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Amanita muscaria PDF Print E-mail

amanita muscaria fly agaric muhara


The cap of the fly agaric mushroom is mostly from 5 to 20 centimeters wide, and has a well known red coloration with white warts on its surface. These warts can easily be removed, and can come off after heavier rain. The stipe is typically widened at the bottom, and it is known to have a ring. The gills are dense and white colored. Spore print is also white colored.


Chemical reactions

The flesh of the fly agaric reacts with sulphuric acid forming a light brown coloration. It also reacts with phenol, forming a wine red color.


Fly agarics grow in various different types of woods, from oak to beech forests, to coniferous woods. They can be found in almost all parts of Europe, Asia and North America.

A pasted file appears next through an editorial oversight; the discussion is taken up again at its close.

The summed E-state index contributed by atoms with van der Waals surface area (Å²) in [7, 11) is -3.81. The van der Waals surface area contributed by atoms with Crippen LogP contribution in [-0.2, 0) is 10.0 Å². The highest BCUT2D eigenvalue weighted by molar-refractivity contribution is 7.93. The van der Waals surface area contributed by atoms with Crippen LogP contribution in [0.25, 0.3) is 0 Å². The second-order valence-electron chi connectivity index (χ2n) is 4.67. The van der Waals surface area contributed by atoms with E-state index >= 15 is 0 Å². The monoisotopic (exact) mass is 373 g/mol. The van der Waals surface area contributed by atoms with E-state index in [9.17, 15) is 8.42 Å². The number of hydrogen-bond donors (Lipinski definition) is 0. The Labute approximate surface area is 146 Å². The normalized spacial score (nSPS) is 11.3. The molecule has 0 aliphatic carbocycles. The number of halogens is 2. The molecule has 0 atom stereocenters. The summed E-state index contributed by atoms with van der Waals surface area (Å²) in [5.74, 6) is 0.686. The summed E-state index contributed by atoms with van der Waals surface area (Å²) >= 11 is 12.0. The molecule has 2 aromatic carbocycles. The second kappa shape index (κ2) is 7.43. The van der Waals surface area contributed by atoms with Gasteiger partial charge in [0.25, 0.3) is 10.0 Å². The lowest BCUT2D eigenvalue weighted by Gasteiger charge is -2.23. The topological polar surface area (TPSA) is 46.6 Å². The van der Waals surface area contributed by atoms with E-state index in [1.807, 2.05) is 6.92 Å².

This mushroom grows throughout most of the summer and fall.



Fly agaric is a poisonous species, which contains muscarine, muscimol and ibotenic acid. Nevertheless, in some parts of the world, it is consumed. Usually the skin from the cap is removed, after which the mushrooms are cooked. Aftwrwards, they need to be salted and stay like that for a certain period of time. However, it is not recommended, especially since there are many other species which don't require that much work to be prepared properly.

Similar species

Fly agaric is a very characteristic species, so it is not often confused with other species. However, specimens that have no white warts could be confused with the Caesar's mushroom (Amanita caesarea), although Caesar's mushrooms have yellow colored flesh and they have a very expressed vulva.



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